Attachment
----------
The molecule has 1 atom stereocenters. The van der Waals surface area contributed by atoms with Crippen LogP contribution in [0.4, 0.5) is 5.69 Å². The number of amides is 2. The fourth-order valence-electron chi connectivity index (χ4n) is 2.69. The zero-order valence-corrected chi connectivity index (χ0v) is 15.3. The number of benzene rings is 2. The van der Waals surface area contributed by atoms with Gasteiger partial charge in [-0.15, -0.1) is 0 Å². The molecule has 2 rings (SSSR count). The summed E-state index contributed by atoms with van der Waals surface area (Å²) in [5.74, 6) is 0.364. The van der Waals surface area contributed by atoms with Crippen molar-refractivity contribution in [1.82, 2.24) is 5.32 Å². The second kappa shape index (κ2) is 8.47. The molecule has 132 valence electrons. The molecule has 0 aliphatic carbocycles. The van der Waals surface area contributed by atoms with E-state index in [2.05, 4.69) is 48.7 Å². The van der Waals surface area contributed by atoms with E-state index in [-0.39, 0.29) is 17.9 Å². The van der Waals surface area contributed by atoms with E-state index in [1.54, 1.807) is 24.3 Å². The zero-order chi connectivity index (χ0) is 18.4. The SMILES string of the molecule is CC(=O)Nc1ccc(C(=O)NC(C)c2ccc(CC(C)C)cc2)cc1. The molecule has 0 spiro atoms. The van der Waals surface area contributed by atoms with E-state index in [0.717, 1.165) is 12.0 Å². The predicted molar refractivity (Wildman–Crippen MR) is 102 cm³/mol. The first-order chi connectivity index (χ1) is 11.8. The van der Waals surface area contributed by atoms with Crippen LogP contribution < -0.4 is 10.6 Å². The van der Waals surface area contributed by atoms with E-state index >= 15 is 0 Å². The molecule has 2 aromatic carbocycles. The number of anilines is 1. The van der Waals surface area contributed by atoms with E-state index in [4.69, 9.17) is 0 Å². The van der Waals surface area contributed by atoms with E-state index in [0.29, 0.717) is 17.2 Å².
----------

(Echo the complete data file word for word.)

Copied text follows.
The molecule has 1 atom stereocenters. The van der Waals surface area contributed by atoms with Crippen LogP contribution in [0.4, 0.5) is 5.69 Å². The number of amides is 2. The fourth-order valence-electron chi connectivity index (χ4n) is 2.69. The zero-order valence-corrected chi connectivity index (χ0v) is 15.3. The number of benzene rings is 2. The van der Waals surface area contributed by atoms with Gasteiger partial charge in [-0.15, -0.1) is 0 Å². The molecule has 2 rings (SSSR count). The summed E-state index contributed by atoms with van der Waals surface area (Å²) in [5.74, 6) is 0.364. The van der Waals surface area contributed by atoms with Crippen molar-refractivity contribution in [1.82, 2.24) is 5.32 Å². The second kappa shape index (κ2) is 8.47. The molecule has 132 valence electrons. The molecule has 0 aliphatic carbocycles. The van der Waals surface area contributed by atoms with E-state index in [2.05, 4.69) is 48.7 Å². The van der Waals surface area contributed by atoms with E-state index in [-0.39, 0.29) is 17.9 Å². The van der Waals surface area contributed by atoms with E-state index in [1.54, 1.807) is 24.3 Å². The zero-order chi connectivity index (χ0) is 18.4. The SMILES string of the molecule is CC(=O)Nc1ccc(C(=O)NC(C)c2ccc(CC(C)C)cc2)cc1. The molecule has 0 spiro atoms. The van der Waals surface area contributed by atoms with E-state index in [0.717, 1.165) is 12.0 Å². The predicted molar refractivity (Wildman–Crippen MR) is 102 cm³/mol. The first-order chi connectivity index (χ1) is 11.8. The van der Waals surface area contributed by atoms with Crippen LogP contribution < -0.4 is 10.6 Å². The van der Waals surface area contributed by atoms with E-state index >= 15 is 0 Å². The molecule has 2 aromatic carbocycles. The number of anilines is 1. The van der Waals surface area contributed by atoms with E-state index in [4.69, 9.17) is 0 Å². The van der Waals surface area contributed by atoms with E-state index in [0.29, 0.717) is 17.2 Å².